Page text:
It used to be an apple a day that kept the doctor away, now it’s an app a day. The amount of people who’d rather avoid a trip to the doctor doubled to 32% in the two years leading to 2015, showing a growing trend in self-diagnosis and remote treatment. It makes sense; if you’re feeling ill the last thing you want to do is traipse to the doctor’s and sit in a waiting room full of other sick people.
For expats, the temptation to self-diagnose can be greater for a number of reasons:
- You don’t fully understand how the health system in your new country works yet.
- You don’t speak the local language.
- You’re in a limbo period where you are not eligible for national cover and have not yet got health insurance.
The problem with self-diagnosis though is that most of us aren’t qualified doctors – I recently read that the reason someone abstained from canola oil was because cows don’t eat rapeseed, “so why oh why should I” (in comments). This application of “knowledge” can lead to a simple headache becoming a brain tumor, or worse, underdiagnosing yourself and not getting necessary treatment.
The doctor will see you now
But in recent years health apps and sites have evolved away from simple self-diagnosis tools in quite a dramatic way – one of the most novel being First Derm, with which you can snap a pic of your privates and have a potential problem diagnosed by a doctor remotely.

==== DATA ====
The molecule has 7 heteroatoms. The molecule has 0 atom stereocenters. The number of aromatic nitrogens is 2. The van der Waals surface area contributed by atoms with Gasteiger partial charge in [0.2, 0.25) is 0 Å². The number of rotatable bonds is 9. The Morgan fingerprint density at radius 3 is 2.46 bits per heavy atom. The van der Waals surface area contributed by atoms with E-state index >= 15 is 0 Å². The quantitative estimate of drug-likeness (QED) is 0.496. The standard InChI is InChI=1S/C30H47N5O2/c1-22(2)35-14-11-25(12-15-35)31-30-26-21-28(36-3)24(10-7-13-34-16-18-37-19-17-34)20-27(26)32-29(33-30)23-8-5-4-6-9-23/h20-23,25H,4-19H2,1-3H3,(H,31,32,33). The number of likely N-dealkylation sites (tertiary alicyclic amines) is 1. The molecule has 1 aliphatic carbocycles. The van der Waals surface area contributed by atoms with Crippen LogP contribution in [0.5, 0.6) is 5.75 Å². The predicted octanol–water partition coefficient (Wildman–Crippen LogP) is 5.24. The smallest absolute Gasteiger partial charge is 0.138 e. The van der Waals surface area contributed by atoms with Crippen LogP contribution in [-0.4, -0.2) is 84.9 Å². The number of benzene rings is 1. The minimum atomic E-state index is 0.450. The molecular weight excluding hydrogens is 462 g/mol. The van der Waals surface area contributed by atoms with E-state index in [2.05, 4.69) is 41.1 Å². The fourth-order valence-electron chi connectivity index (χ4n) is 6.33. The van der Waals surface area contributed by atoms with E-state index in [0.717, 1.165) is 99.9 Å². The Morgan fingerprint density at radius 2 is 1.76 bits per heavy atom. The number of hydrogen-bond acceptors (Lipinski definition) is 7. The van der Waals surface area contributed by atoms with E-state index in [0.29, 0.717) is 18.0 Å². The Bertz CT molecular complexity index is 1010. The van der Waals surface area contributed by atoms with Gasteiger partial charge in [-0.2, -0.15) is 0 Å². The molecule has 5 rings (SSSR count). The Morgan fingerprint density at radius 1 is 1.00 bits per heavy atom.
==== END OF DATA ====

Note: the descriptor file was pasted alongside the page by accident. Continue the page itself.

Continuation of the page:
While this can certainly raise a giggle from the more easily amused among us, it highlights a growing trend in doctors and health professionals who are getting behind technology to offer good diagnoses and treatment in a way appropriate to the 21st century.
The results are extremely positive: the adoption of technology is bridging treatment gaps in parts of the world where people can not get conventional treatment, and The Virtual Doctors are doing a commendable job of improving the primary care services in remote regions of Africa through the use of ‘telemedicine’. In areas where healthcare is relatively easily accessible, apps like First Derm can help to lessen the strain on national health services.
What comes next?
The implications for expats and international health insurers are clear. In areas where medical standards are typically low, expats will no longer be limited to local healthcare – even when a prescription is necessary cross-border treatment could be a thing of the future.
International and expat health insurers will surely be looking into how to include this into their policies as it becomes an increasingly sought-after method of diagnosis for people around the world. As well as providing a better user service, the savings could be huge as the need for an extensive global hospital network could be reduced.